Barbara Meise: Ephemeral Artisan Stands the Test of Time
Barbara Meise – Photo by Jeffrey Vock © Harmony Media, NJ
As one of the few remaining stain glass masters in the world, Barbara Meise (pictured above) is our very own Jersey City treasure. Her diminutive stature belies the giant footprint she has laid down across our land. From churches of all denominations to landmarks to historic homes, she is a medieval messenger of a craft which might have been lost had she not claimed it for viewers to savor over the years.
Yet the gifts she’s presented are not accomplished for acclaim or self-aggrandizement. As Jersey City historian John Gomez pointed out a few years back, “Stained glass is to her, a spiritual summoning, a reason for breathing.”
Harkening back to the pre-Christian era of the Egyptians and Romans, colored glass was first used in the creation of small objects. It wasn’t until the Middle Ages that stained glass became a major pictorial format for illustrating and illuminating biblical narratives.
As unique as her artistry, Meise’s raison d’être comes bundled in somewhat of a paradox. While rooted in a historical context, Barbara is nonetheless a modern day woman. Affected most recently by Hurricane Sandy, she reflects on the severe water-damage to her studio and the artwork contained within by contending “life is ephemeral.”
At first blush, that transitory worldview might appear contradictory for an artist who preserves artifacts of the past, but upon reflection, it’s actually what drives Meise to continue to create and re-create. When asked if she’s the last remaining link to a dying art form, she refutes that belief, pointing to “the next generation who will continue this work – perhaps with a different focus – perhaps disbanding some of the classic techniques in favor of modern solutions.”
If her acceptance of life’s impermanence might appear to favor Buddhist doctrine, Meise does not align herself to any one religion. Quite the contrary! “I’m spiritual, not religious,” she contends.
While she acknowledges her Roman Catholic upbringing, the artistry of Barbara Meise can be found in a variety of sacred places from Lutheran churches to Jewish synagogues.
In fact, one of Barbara’s restoration projects remains only partially installed as the result of one house of worship changing religion orders over the course of more than a hundred years. As a reflection of Jersey City’s multicultural melting pot, the Sunni Rizvi Jamia Mosque at 294 Grove Street is housed in a building that served previously as a synagogue and earlier as an abolitionist Baptist Church that dates back to the late 1800s. Today, hanging mid-air is a half-completed stained glass window that Barbara initiated over eight years ago but has been unable to finish due to these administrative transitions.
Attraction to sacred spaces harkens back to Barbara’s early adult years after she immigrated to America from Berlin, Germany via commercial freighter. From Brooklyn, New York, her move to Tenafly, New Jersey was instrumental in placing the young artist in the right spot at the right time. Encouraged to pursue a career in the arts by her parents and with course work at Cambridge and later a Masters of Fine Arts degree from Columbia in Manhattan, it was her chance meeting with the famed J & R Lamb Studio that introduced her to what was to become her life’s work.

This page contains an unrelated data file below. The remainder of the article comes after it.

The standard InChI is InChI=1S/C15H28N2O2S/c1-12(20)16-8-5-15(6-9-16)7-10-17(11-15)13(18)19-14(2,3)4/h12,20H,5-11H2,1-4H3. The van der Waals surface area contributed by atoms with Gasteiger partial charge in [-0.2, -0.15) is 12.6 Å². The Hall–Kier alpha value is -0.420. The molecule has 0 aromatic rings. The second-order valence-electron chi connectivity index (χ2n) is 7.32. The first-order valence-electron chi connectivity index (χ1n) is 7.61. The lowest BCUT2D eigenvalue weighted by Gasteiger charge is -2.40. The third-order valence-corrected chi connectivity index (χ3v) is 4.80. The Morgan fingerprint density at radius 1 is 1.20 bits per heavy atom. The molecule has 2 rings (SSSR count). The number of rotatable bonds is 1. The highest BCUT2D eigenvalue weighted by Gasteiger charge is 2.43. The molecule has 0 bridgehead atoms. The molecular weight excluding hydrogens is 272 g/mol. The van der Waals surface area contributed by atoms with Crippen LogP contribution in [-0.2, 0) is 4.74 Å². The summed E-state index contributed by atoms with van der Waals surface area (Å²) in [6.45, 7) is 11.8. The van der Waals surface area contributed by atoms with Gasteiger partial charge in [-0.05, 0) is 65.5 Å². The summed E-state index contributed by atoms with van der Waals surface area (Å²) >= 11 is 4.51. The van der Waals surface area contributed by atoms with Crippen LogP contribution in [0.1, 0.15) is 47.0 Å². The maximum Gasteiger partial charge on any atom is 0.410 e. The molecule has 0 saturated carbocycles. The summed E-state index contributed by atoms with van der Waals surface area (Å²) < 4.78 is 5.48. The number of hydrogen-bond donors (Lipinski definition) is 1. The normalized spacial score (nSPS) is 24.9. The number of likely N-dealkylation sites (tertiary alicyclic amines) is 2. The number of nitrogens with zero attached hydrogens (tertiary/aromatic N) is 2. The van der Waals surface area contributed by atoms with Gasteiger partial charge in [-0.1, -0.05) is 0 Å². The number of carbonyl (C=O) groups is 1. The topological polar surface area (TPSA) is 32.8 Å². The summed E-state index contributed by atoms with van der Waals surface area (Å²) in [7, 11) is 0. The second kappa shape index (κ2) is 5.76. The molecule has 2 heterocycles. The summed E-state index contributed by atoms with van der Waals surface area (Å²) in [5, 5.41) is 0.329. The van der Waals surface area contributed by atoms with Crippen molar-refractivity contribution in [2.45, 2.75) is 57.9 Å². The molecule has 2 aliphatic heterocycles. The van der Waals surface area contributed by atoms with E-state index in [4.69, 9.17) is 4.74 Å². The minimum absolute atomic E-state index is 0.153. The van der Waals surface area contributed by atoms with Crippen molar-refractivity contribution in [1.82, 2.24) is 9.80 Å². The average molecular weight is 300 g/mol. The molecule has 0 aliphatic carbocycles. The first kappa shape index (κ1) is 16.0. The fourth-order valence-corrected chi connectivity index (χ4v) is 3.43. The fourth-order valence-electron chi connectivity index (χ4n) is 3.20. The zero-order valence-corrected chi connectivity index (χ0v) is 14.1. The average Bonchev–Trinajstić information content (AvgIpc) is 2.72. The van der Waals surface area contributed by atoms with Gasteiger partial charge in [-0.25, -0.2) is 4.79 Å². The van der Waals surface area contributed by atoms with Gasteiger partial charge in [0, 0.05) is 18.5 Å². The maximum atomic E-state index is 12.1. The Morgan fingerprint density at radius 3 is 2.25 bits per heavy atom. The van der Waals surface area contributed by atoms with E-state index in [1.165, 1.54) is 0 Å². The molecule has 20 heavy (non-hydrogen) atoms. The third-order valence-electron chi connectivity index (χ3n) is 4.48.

Married with four children, Barbara’s days were filled, but during her off hours, she visited the studio, not necessarily as a career move but instead to “absorb and learn techniques in stained glass making that were a whole new field for me at the time,” she noted.
From a historical perspective, established in 1857, J & R Lamb Studios is America’s oldest continuously run stained glass maker, preceding the studios of both John LaFarge and Louis Comfort Tiffany. The firm was selected by the United States government as one of four studios to represent American achievements in stained glass at the Paris International Exposition of 1900.
Originally headquartered in Greenwich Village in New York City, under Karl Barre Lamb’s leadership, the studio relocated to Tenafly, New Jersey after the Great Depression. Katharine Lamb Tait, Karl’s sister succeeded her brother after his death to become head designer of Lamb Studios from 1936 to 1979. It was during the end of Tait’s tenure that Meise first met and apprenticed as an intern under her tutelage.
Tait’s extensive projects completed during that period included the Presbyterian Church in Tenafly, the Holy Trinity Lutheran Church in NYC and a memorial window at the Newark Museum. As much a traditionalist as a contemporary artist, Tait was known in her latter years to combine Art Deco elements with ancient Greek decorative borders.
“Katharine was an inspiration,” noted Meise. “I learned all there was to learn about cleaning, cutting and firing the glass” for assignments that entailed some of Tait’s more than a 1000 commissions. “I was in my late twenties, and Tait continued to work until the age of 90 [so] I absorbed everything her mastery had to offer,” added Meise.
Barbara’s fertile training ground at the Lamb Studio provided her with the education and confidence she needed to spread her own wings. Thereafter the student became the teacher, when she volunteered and taught gilding and manuscript illumination classes at major medieval art institutions, including the Metropolitan Museum of Art and the Cloisters in New York City. When reflecting on this period of her life, Meise mused, “my passion for this work was a constant reminder that I was always a medievalist at heart.”